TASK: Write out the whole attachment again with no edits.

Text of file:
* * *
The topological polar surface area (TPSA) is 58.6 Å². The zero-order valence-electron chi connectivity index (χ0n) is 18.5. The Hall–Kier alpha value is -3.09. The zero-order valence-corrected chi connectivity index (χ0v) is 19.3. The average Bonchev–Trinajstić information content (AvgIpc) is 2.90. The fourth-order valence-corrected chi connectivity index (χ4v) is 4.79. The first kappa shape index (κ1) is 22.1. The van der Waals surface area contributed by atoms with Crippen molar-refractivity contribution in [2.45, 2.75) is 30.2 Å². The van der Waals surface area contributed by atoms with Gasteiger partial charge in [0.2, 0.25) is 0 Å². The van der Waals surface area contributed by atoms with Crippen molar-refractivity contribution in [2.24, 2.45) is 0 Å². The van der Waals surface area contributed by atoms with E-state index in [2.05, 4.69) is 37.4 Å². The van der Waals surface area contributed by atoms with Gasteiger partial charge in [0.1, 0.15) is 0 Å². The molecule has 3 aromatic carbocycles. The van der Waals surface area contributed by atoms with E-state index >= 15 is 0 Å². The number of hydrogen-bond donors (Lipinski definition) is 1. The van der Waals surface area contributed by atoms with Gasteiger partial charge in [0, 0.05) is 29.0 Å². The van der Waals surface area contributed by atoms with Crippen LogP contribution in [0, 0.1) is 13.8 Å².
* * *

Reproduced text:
The topological polar surface area (TPSA) is 58.6 Å². The zero-order valence-electron chi connectivity index (χ0n) is 18.5. The Hall–Kier alpha value is -3.09. The zero-order valence-corrected chi connectivity index (χ0v) is 19.3. The average Bonchev–Trinajstić information content (AvgIpc) is 2.90. The fourth-order valence-corrected chi connectivity index (χ4v) is 4.79. The first kappa shape index (κ1) is 22.1. The van der Waals surface area contributed by atoms with Crippen molar-refractivity contribution in [2.45, 2.75) is 30.2 Å². The van der Waals surface area contributed by atoms with Gasteiger partial charge in [0.2, 0.25) is 0 Å². The van der Waals surface area contributed by atoms with Crippen molar-refractivity contribution in [2.24, 2.45) is 0 Å². The van der Waals surface area contributed by atoms with E-state index in [2.05, 4.69) is 37.4 Å². The van der Waals surface area contributed by atoms with Gasteiger partial charge in [0.1, 0.15) is 0 Å². The molecule has 3 aromatic carbocycles. The van der Waals surface area contributed by atoms with E-state index >= 15 is 0 Å². The number of hydrogen-bond donors (Lipinski definition) is 1. The van der Waals surface area contributed by atoms with Gasteiger partial charge in [0, 0.05) is 29.0 Å². The van der Waals surface area contributed by atoms with Crippen LogP contribution in [0, 0.1) is 13.8 Å².